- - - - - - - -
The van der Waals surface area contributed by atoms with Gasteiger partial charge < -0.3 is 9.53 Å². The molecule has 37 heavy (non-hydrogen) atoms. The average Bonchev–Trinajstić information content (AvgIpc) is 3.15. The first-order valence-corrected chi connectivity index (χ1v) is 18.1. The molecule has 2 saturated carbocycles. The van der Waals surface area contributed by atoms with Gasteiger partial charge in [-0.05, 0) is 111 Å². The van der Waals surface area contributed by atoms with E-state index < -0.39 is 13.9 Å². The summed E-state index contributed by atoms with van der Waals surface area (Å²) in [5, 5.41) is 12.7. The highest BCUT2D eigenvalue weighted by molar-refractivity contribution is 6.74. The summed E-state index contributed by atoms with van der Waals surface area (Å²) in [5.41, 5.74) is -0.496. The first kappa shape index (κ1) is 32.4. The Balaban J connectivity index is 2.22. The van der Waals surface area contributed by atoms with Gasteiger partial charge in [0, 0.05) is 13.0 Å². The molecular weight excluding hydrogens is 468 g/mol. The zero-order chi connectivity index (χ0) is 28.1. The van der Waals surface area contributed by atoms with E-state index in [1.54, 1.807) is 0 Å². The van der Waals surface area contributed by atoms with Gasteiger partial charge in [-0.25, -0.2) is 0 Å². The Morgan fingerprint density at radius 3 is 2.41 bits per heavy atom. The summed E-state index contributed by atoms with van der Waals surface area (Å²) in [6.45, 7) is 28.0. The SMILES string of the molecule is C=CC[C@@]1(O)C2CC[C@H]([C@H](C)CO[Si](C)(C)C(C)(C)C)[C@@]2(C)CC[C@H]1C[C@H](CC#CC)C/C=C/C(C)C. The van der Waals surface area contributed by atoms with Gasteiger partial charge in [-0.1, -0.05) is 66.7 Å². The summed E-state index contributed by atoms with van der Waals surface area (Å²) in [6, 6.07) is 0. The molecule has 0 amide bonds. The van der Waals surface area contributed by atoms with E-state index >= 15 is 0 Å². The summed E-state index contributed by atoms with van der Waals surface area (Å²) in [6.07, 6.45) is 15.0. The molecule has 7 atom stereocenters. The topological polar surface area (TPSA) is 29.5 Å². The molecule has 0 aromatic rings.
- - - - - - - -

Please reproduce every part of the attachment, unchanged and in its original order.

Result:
The van der Waals surface area contributed by atoms with Gasteiger partial charge < -0.3 is 9.53 Å². The molecule has 37 heavy (non-hydrogen) atoms. The average Bonchev–Trinajstić information content (AvgIpc) is 3.15. The first-order valence-corrected chi connectivity index (χ1v) is 18.1. The molecule has 2 saturated carbocycles. The van der Waals surface area contributed by atoms with Gasteiger partial charge in [-0.05, 0) is 111 Å². The van der Waals surface area contributed by atoms with E-state index < -0.39 is 13.9 Å². The summed E-state index contributed by atoms with van der Waals surface area (Å²) in [5, 5.41) is 12.7. The highest BCUT2D eigenvalue weighted by molar-refractivity contribution is 6.74. The summed E-state index contributed by atoms with van der Waals surface area (Å²) in [5.41, 5.74) is -0.496. The first kappa shape index (κ1) is 32.4. The Balaban J connectivity index is 2.22. The van der Waals surface area contributed by atoms with Gasteiger partial charge in [0, 0.05) is 13.0 Å². The molecular weight excluding hydrogens is 468 g/mol. The zero-order chi connectivity index (χ0) is 28.1. The van der Waals surface area contributed by atoms with E-state index in [1.54, 1.807) is 0 Å². The van der Waals surface area contributed by atoms with Gasteiger partial charge in [-0.25, -0.2) is 0 Å². The Morgan fingerprint density at radius 3 is 2.41 bits per heavy atom. The summed E-state index contributed by atoms with van der Waals surface area (Å²) in [6.45, 7) is 28.0. The SMILES string of the molecule is C=CC[C@@]1(O)C2CC[C@H]([C@H](C)CO[Si](C)(C)C(C)(C)C)[C@@]2(C)CC[C@H]1C[C@H](CC#CC)C/C=C/C(C)C. The van der Waals surface area contributed by atoms with Gasteiger partial charge in [-0.1, -0.05) is 66.7 Å². The summed E-state index contributed by atoms with van der Waals surface area (Å²) in [6, 6.07) is 0. The molecule has 0 amide bonds. The van der Waals surface area contributed by atoms with E-state index >= 15 is 0 Å². The summed E-state index contributed by atoms with van der Waals surface area (Å²) in [6.07, 6.45) is 15.0. The molecule has 7 atom stereocenters. The topological polar surface area (TPSA) is 29.5 Å². The molecule has 0 aromatic rings.